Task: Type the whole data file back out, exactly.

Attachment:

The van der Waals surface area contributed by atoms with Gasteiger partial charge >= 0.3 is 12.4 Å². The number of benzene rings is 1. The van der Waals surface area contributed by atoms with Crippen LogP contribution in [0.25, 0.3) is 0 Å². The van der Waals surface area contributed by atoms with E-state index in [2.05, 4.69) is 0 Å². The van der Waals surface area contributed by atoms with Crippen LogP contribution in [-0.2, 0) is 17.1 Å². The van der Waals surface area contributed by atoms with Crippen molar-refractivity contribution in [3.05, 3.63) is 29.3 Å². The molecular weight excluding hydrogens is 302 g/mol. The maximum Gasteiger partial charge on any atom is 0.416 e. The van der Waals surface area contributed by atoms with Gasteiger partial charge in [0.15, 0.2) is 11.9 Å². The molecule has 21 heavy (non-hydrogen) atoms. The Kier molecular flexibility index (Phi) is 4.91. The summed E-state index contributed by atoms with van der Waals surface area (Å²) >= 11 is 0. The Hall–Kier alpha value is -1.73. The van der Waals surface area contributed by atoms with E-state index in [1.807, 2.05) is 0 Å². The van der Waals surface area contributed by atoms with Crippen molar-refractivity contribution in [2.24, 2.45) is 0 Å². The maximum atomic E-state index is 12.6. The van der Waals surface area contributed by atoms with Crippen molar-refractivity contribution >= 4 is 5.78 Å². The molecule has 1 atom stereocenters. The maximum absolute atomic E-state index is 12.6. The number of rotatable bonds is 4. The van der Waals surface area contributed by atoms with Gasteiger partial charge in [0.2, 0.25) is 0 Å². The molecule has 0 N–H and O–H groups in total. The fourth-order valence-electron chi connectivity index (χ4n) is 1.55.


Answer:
The van der Waals surface area contributed by atoms with Gasteiger partial charge >= 0.3 is 12.4 Å². The number of benzene rings is 1. The van der Waals surface area contributed by atoms with Crippen LogP contribution in [0.25, 0.3) is 0 Å². The van der Waals surface area contributed by atoms with E-state index in [2.05, 4.69) is 0 Å². The van der Waals surface area contributed by atoms with Crippen LogP contribution in [-0.2, 0) is 17.1 Å². The van der Waals surface area contributed by atoms with Crippen molar-refractivity contribution in [3.05, 3.63) is 29.3 Å². The molecular weight excluding hydrogens is 302 g/mol. The maximum Gasteiger partial charge on any atom is 0.416 e. The van der Waals surface area contributed by atoms with Gasteiger partial charge in [0.15, 0.2) is 11.9 Å². The molecule has 21 heavy (non-hydrogen) atoms. The Kier molecular flexibility index (Phi) is 4.91. The summed E-state index contributed by atoms with van der Waals surface area (Å²) >= 11 is 0. The Hall–Kier alpha value is -1.73. The van der Waals surface area contributed by atoms with E-state index in [1.807, 2.05) is 0 Å². The van der Waals surface area contributed by atoms with Crippen molar-refractivity contribution in [2.24, 2.45) is 0 Å². The maximum atomic E-state index is 12.6. The van der Waals surface area contributed by atoms with Crippen molar-refractivity contribution >= 4 is 5.78 Å². The molecule has 1 atom stereocenters. The maximum absolute atomic E-state index is 12.6. The number of rotatable bonds is 4. The van der Waals surface area contributed by atoms with Gasteiger partial charge in [0.2, 0.25) is 0 Å². The molecule has 0 N–H and O–H groups in total. The fourth-order valence-electron chi connectivity index (χ4n) is 1.55.